Taking the play from a socialist perspective inevitably focuses on issues of social class. Class is a large factor, indirectly, in the events of the play and Eva Smith’s death. Mrs. Birling, Priestley notes, is her husband’s social superior, just as Gerald will be Sheila’s social superior if they do get married. Priestley also subtly notes that Gerald’s mother, Lady Croft, disapproves of Gerald’s marrying Sheila for precisely this reason. Finally, everyone’s treatment of Eva might be put down (either in part or altogether) to the fact that she is a girl, as Mrs. Birling puts it, “of that class.” Priestley clearly was interested in the class system and how it determines the decisions that people make. Youth and Age
The play implicitly draws out a significant contrast between the older and younger generations of Birlings. While Arthur and Sybil refuse to accept responsibility for their actions toward Eva Smith (Arthur, in particular, is only concerned for his reputation and his potential knighthood), Eric and especially Sheila are shaken by the Inspector’s message and their role in Eva Smith’s suicide. The younger generation is taking more responsibility, perhaps because they are more emotional and idealistic, but perhaps because Priestley is suggesting a more communally responsible socialist future for Britain. Responsibility and Avoiding It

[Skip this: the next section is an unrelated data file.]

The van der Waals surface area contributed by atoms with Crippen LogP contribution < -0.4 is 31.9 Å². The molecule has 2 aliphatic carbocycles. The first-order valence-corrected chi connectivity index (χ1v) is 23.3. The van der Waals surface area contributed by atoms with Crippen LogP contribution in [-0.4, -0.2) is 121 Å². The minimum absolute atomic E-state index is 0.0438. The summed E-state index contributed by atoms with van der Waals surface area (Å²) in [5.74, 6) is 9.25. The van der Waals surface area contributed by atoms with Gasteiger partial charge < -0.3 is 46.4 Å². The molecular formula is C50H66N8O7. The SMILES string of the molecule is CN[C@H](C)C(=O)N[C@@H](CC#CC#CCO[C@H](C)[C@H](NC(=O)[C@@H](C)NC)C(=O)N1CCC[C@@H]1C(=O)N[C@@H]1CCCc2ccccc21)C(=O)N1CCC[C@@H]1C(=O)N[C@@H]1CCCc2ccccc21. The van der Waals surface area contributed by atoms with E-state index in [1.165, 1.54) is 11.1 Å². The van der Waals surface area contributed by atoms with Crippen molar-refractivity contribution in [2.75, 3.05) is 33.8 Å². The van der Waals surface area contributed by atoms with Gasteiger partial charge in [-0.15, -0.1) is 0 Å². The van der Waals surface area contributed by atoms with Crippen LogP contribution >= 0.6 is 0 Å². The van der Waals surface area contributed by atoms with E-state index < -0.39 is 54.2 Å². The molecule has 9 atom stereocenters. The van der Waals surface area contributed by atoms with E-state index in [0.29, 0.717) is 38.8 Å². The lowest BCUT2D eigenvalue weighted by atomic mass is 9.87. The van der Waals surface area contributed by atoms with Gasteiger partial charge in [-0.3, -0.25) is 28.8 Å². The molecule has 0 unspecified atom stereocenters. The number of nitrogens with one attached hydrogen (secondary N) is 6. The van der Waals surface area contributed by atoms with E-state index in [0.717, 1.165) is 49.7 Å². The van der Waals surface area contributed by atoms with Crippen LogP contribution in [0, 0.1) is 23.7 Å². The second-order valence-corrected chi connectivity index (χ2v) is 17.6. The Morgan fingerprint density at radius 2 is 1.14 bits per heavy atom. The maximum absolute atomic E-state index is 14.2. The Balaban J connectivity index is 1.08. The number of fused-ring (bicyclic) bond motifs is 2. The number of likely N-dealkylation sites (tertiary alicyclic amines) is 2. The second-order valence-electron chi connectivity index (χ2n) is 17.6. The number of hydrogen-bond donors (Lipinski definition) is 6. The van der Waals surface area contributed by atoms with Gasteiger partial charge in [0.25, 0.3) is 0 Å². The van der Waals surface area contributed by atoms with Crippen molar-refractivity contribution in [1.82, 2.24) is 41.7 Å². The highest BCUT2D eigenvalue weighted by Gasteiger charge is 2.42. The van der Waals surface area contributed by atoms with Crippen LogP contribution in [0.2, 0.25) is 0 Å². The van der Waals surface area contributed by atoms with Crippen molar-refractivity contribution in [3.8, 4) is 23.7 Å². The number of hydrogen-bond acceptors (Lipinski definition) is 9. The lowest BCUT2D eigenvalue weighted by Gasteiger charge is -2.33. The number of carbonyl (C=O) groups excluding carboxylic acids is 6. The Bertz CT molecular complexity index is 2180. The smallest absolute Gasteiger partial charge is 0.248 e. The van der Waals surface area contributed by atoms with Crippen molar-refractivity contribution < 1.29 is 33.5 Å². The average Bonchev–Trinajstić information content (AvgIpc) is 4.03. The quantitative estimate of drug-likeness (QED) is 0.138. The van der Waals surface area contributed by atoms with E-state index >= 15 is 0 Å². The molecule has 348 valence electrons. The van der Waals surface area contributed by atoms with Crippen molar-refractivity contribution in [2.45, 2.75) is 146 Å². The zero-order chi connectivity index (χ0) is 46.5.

Though responsibility itself is a central theme of the play, the last act of the play provides a fascinating portrait of the way that people can let themselves off the hook. If one message of the play is that we must all care more thoroughly about the general welfare, it is clear that the message is not shared by all. By contrasting the older Birlings and Gerald with Sheila and Eric, Priestley explicitly draws out the difference between those who have accepted their responsibility and those who have not.
Cause and Effect
The Inspector outlines a “chain of events” that may well have led to...